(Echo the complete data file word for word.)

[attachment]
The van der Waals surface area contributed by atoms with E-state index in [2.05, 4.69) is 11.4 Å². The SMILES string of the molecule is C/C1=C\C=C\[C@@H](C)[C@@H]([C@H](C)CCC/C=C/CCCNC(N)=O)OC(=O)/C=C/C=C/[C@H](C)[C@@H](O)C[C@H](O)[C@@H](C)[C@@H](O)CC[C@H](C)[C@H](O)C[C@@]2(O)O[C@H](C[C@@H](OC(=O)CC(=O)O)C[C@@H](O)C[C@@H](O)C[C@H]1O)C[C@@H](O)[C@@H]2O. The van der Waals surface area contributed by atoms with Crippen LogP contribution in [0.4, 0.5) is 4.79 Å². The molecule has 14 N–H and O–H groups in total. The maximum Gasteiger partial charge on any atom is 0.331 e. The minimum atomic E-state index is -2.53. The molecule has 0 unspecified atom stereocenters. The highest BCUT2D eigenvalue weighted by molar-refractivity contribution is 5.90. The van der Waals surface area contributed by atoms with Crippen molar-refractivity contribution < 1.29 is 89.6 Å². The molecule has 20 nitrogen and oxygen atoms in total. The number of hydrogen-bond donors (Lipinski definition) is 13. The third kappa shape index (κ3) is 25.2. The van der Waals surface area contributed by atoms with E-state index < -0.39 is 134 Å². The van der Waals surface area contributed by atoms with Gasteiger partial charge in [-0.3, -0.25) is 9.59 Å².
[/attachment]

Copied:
The van der Waals surface area contributed by atoms with E-state index in [2.05, 4.69) is 11.4 Å². The SMILES string of the molecule is C/C1=C\C=C\[C@@H](C)[C@@H]([C@H](C)CCC/C=C/CCCNC(N)=O)OC(=O)/C=C/C=C/[C@H](C)[C@@H](O)C[C@H](O)[C@@H](C)[C@@H](O)CC[C@H](C)[C@H](O)C[C@@]2(O)O[C@H](C[C@@H](OC(=O)CC(=O)O)C[C@@H](O)C[C@@H](O)C[C@H]1O)C[C@@H](O)[C@@H]2O. The van der Waals surface area contributed by atoms with Crippen LogP contribution in [0.4, 0.5) is 4.79 Å². The molecule has 14 N–H and O–H groups in total. The maximum Gasteiger partial charge on any atom is 0.331 e. The minimum atomic E-state index is -2.53. The molecule has 0 unspecified atom stereocenters. The highest BCUT2D eigenvalue weighted by molar-refractivity contribution is 5.90. The van der Waals surface area contributed by atoms with Crippen molar-refractivity contribution < 1.29 is 89.6 Å². The molecule has 20 nitrogen and oxygen atoms in total. The number of hydrogen-bond donors (Lipinski definition) is 13. The third kappa shape index (κ3) is 25.2. The van der Waals surface area contributed by atoms with E-state index < -0.39 is 134 Å². The van der Waals surface area contributed by atoms with Gasteiger partial charge in [-0.3, -0.25) is 9.59 Å².